Chronic obstructive pulmonary disease (COPD) is a serious disorder that encompasses several different lung diseases such as emphysema and chronic bronchitis. COPD is known for causing shortness of breath and low airflow based on tests of the lungs. In recent decades, the condition has risen to the sixth leading cause of death worldwide, and is expected to increase with the rising number of smokers in the developing world. This is why it is essential that you know and understand the symptoms of COPD, especially if you happen to be a long-term smoker.

Constant coughing is the most prevalent sign of COPD. Sometimes this persistent cough is referred to as a "smoker's cough" and will be at its worst in the mornings. Shortness of breath is especially important when it is a new symptom. If you are not athletic, you probably will be short of breath if you run up stairs regardless; however, if you experience shortness of breath during activities that normally shouldn't be difficult, this is a huge red flag that should be addressed quickly. Other common COPD symptoms include wheezing, chest tightness, mucus in the throat and chest, coughing up phlegm and frequently occurring respiratory infections. As COPD gets worse, advanced symptoms include weight loss, fatigue, blueness of the lips and possibly COPD exacerbation.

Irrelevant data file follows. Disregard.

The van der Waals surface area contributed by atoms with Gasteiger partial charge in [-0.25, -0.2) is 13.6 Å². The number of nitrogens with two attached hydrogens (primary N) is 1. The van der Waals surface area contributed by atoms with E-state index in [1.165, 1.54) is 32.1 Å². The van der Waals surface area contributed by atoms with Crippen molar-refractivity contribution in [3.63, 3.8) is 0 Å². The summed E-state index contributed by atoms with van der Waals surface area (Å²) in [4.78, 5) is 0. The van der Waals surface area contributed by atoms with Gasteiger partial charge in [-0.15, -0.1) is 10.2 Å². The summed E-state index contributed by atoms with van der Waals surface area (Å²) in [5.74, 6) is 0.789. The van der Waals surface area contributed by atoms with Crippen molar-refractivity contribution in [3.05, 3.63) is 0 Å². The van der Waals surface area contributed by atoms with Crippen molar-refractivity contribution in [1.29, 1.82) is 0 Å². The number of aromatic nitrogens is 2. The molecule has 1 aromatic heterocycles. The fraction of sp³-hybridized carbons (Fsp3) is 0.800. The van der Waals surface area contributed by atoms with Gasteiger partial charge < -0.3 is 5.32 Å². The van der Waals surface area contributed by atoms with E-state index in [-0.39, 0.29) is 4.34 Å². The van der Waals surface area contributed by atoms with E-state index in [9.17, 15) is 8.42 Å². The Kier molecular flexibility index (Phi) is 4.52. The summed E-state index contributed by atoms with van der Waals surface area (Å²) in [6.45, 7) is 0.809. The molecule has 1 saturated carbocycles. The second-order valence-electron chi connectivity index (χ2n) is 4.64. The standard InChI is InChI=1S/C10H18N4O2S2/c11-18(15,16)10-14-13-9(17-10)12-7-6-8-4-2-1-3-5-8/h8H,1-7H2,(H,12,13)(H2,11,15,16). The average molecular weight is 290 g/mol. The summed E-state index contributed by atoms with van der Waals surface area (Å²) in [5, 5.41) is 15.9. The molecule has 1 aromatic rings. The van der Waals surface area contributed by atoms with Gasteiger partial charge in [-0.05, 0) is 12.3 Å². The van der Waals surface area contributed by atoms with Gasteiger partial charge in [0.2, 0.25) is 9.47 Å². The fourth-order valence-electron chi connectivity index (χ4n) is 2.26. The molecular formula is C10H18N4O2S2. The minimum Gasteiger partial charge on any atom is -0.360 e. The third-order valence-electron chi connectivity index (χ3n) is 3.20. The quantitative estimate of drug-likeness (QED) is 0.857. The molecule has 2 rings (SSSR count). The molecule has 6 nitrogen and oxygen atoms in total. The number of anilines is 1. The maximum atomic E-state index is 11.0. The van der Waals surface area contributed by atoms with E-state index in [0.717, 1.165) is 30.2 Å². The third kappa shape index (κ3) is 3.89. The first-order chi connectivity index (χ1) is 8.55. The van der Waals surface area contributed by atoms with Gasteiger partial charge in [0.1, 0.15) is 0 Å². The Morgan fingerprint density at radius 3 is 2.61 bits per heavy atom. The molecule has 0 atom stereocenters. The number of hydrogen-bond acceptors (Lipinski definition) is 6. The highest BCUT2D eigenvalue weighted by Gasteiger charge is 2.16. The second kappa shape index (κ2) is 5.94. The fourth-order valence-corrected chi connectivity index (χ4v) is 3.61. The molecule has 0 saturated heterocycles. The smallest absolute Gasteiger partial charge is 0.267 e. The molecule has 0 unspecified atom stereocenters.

COPD is a complex diagnosis, which claims the lives of over 120,000 people in the United States annually. Unfortunately, there's no way to know the life expectancy of a person who is diagnosed. When caught and treated early, most people can remain in the early stages of COPD for years without symptoms getting significantly worse. However, there usually comes a point when symptoms suddenly get worse. Once a patient slips into the fourth and last stage of COPD, the four-year survival rate is less than 20 percent. Getting the right treatment is essential in preventing the disease from reaching its later stages. If you are concerned about having the signs and symptoms of COPD, or if you have questions about a diagnosis or treatment options, schedule an appointment to talk with your doctor.